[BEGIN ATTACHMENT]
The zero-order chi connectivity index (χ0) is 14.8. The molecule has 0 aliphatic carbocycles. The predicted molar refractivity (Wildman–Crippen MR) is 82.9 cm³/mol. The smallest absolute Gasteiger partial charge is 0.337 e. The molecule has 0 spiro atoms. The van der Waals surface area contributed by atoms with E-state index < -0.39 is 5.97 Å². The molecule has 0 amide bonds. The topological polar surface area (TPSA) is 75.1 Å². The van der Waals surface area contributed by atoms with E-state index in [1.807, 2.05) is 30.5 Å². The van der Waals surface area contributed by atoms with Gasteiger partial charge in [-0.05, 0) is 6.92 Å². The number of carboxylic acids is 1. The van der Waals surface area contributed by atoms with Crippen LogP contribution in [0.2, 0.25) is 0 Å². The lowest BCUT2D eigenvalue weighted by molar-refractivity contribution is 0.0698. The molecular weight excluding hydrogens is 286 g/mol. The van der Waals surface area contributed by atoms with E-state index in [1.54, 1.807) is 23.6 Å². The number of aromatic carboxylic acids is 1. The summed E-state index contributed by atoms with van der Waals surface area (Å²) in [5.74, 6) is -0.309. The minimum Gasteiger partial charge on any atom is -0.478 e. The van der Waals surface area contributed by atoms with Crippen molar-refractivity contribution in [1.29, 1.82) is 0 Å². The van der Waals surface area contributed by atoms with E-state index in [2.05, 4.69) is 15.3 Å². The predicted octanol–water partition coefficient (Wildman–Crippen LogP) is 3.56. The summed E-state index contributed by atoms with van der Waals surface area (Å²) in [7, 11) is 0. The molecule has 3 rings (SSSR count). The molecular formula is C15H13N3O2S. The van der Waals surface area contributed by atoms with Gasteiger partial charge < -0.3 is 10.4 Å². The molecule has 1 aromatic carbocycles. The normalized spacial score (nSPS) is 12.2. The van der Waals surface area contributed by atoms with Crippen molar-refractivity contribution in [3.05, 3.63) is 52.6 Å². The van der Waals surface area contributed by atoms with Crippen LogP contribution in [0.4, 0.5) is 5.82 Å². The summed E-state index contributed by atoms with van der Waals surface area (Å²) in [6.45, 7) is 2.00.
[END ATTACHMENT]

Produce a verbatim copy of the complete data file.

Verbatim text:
The zero-order chi connectivity index (χ0) is 14.8. The molecule has 0 aliphatic carbocycles. The predicted molar refractivity (Wildman–Crippen MR) is 82.9 cm³/mol. The smallest absolute Gasteiger partial charge is 0.337 e. The molecule has 0 spiro atoms. The van der Waals surface area contributed by atoms with E-state index < -0.39 is 5.97 Å². The molecule has 0 amide bonds. The topological polar surface area (TPSA) is 75.1 Å². The van der Waals surface area contributed by atoms with E-state index in [1.807, 2.05) is 30.5 Å². The van der Waals surface area contributed by atoms with Gasteiger partial charge in [-0.05, 0) is 6.92 Å². The number of carboxylic acids is 1. The van der Waals surface area contributed by atoms with Crippen LogP contribution in [0.2, 0.25) is 0 Å². The lowest BCUT2D eigenvalue weighted by molar-refractivity contribution is 0.0698. The molecular weight excluding hydrogens is 286 g/mol. The van der Waals surface area contributed by atoms with E-state index in [1.54, 1.807) is 23.6 Å². The number of aromatic carboxylic acids is 1. The summed E-state index contributed by atoms with van der Waals surface area (Å²) in [5.74, 6) is -0.309. The minimum Gasteiger partial charge on any atom is -0.478 e. The van der Waals surface area contributed by atoms with Crippen molar-refractivity contribution in [1.29, 1.82) is 0 Å². The van der Waals surface area contributed by atoms with E-state index in [2.05, 4.69) is 15.3 Å². The predicted octanol–water partition coefficient (Wildman–Crippen LogP) is 3.56. The summed E-state index contributed by atoms with van der Waals surface area (Å²) in [7, 11) is 0. The molecule has 3 rings (SSSR count). The molecular formula is C15H13N3O2S. The van der Waals surface area contributed by atoms with Gasteiger partial charge < -0.3 is 10.4 Å². The molecule has 1 aromatic carbocycles. The normalized spacial score (nSPS) is 12.2. The van der Waals surface area contributed by atoms with Crippen molar-refractivity contribution in [3.05, 3.63) is 52.6 Å². The van der Waals surface area contributed by atoms with Crippen LogP contribution in [0.4, 0.5) is 5.82 Å². The summed E-state index contributed by atoms with van der Waals surface area (Å²) in [6.45, 7) is 2.00.